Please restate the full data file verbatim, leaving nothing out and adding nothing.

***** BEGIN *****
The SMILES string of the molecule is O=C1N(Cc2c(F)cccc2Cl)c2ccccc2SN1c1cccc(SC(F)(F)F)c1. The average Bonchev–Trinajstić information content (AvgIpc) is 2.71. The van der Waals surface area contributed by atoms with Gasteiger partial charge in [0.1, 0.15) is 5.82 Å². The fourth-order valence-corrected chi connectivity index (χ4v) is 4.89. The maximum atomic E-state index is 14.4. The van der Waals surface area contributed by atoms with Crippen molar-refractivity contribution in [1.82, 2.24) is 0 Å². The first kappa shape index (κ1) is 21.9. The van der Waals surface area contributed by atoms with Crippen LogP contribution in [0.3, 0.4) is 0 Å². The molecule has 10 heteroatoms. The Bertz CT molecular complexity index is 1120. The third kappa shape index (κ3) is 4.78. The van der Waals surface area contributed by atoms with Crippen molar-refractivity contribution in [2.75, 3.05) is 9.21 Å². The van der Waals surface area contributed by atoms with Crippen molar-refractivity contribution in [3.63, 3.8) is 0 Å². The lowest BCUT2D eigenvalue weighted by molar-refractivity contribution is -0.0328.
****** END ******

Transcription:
The SMILES string of the molecule is O=C1N(Cc2c(F)cccc2Cl)c2ccccc2SN1c1cccc(SC(F)(F)F)c1. The average Bonchev–Trinajstić information content (AvgIpc) is 2.71. The van der Waals surface area contributed by atoms with Gasteiger partial charge in [0.1, 0.15) is 5.82 Å². The fourth-order valence-corrected chi connectivity index (χ4v) is 4.89. The maximum atomic E-state index is 14.4. The van der Waals surface area contributed by atoms with Crippen molar-refractivity contribution in [1.82, 2.24) is 0 Å². The first kappa shape index (κ1) is 21.9. The van der Waals surface area contributed by atoms with Crippen LogP contribution in [0.3, 0.4) is 0 Å². The molecule has 10 heteroatoms. The Bertz CT molecular complexity index is 1120. The third kappa shape index (κ3) is 4.78. The van der Waals surface area contributed by atoms with Crippen molar-refractivity contribution in [2.75, 3.05) is 9.21 Å². The van der Waals surface area contributed by atoms with Crippen molar-refractivity contribution in [3.63, 3.8) is 0 Å². The lowest BCUT2D eigenvalue weighted by molar-refractivity contribution is -0.0328.